At least 3,000 people in the UK with multiple sclerosis (MS) could benefit from the world’s first pill for the condition, it was announced today.
The National Institute for Health and Clinical Excellence (NICE) issued new draft guidance recommending fingolimod (brand name Gilenya) on the NHS for some patients with a form of MS.
The pill can help reduce the number of relapses in adults with highly active relapsing-remitting multiple sclerosis (RRMS), which is characterised by periods when symptoms worsen and then improve.
The guidance, which is in its final draft form but has not yet been issued to the NHS, relates to people who have experienced an unchanged or increased relapse rate, or ongoing severe relapses, compared to the previous year.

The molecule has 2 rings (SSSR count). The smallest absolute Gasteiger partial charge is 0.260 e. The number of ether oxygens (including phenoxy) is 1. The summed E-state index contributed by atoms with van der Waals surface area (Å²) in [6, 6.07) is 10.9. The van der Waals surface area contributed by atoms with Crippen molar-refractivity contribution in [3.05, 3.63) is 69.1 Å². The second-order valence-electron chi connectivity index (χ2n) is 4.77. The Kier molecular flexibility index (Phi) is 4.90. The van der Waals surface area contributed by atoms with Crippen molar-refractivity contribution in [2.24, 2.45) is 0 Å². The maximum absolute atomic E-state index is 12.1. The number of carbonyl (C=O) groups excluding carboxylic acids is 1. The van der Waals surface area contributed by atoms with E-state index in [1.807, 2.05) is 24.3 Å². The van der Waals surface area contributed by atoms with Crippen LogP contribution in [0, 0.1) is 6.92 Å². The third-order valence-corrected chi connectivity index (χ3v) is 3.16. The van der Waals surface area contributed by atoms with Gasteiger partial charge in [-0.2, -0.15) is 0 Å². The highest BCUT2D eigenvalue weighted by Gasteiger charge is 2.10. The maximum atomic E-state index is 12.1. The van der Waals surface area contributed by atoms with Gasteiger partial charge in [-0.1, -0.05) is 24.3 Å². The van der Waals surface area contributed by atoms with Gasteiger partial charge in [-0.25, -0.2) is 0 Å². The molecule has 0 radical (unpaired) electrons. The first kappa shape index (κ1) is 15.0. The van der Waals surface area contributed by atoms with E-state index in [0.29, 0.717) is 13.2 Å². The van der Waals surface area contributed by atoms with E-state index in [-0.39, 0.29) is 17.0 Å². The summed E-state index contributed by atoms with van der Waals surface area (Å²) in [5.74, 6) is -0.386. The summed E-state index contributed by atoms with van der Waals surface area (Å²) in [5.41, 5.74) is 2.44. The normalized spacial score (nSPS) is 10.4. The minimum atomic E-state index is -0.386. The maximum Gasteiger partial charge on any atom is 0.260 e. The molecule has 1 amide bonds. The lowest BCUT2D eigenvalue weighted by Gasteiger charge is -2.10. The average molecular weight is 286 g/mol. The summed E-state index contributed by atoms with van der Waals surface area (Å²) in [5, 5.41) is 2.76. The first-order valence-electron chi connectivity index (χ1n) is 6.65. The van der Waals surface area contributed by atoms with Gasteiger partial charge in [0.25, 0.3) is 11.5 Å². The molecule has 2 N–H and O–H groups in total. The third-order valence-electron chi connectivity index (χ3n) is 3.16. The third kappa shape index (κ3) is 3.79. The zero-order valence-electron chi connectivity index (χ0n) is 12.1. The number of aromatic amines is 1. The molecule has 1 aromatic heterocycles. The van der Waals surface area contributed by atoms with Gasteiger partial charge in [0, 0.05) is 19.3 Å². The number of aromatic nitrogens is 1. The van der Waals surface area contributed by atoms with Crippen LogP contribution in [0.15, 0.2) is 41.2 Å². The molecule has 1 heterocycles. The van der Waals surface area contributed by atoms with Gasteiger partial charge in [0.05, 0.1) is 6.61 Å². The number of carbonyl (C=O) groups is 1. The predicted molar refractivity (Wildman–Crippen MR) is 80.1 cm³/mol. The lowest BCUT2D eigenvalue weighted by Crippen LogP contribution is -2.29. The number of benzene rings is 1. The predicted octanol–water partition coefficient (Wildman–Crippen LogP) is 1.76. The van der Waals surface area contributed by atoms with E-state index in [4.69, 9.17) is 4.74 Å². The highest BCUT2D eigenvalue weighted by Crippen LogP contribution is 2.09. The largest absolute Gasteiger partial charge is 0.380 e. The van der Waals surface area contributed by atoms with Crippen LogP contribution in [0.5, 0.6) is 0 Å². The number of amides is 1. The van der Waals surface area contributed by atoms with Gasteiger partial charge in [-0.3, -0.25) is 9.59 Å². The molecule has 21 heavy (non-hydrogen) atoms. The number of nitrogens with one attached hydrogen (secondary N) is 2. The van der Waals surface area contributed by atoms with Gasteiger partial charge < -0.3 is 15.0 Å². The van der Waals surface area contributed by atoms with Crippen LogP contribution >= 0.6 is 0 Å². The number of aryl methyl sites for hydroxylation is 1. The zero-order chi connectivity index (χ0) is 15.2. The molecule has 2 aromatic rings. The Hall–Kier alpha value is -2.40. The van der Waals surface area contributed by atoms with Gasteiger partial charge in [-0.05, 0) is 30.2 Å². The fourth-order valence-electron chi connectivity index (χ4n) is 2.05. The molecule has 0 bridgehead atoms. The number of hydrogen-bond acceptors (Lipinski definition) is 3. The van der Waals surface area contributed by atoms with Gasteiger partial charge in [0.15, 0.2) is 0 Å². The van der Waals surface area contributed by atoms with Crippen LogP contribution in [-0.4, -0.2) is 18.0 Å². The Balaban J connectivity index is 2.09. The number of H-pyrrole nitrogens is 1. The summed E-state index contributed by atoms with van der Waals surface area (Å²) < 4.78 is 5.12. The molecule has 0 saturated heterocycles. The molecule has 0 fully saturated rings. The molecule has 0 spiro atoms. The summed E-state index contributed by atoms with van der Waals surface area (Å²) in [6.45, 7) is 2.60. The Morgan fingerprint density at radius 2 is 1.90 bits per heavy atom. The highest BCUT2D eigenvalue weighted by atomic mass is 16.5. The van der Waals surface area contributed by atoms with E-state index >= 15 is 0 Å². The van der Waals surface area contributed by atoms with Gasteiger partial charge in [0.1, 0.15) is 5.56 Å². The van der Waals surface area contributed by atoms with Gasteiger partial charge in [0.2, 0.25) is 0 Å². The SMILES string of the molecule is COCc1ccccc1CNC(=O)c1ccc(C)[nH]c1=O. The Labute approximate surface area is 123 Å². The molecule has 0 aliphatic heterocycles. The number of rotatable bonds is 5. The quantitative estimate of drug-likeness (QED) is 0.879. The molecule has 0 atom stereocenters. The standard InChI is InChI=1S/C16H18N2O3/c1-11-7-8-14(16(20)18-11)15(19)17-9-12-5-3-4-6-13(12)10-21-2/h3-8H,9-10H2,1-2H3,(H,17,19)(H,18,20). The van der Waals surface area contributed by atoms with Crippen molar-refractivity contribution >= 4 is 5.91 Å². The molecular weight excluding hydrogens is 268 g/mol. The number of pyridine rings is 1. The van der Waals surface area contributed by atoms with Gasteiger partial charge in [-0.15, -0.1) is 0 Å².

This is despite them taking other drugs such as beta interferons.
The MS Society estimates around 3,000 patients in the UK could benefit, although it says the figure could be higher.
NICE’s new guidance reverses a previous version issued in December and follows extra information provided by doctors and the drug manufacturer, Novartis, agreeing to a discount scheme.
Professor Carole Longson, director of the health technology evaluation centre at NICE, said: “The latest draft guidance from our committee recommends the NHS use of fingolimod for a specific group of adults who have highly active relapsing-remitting multiple sclerosis.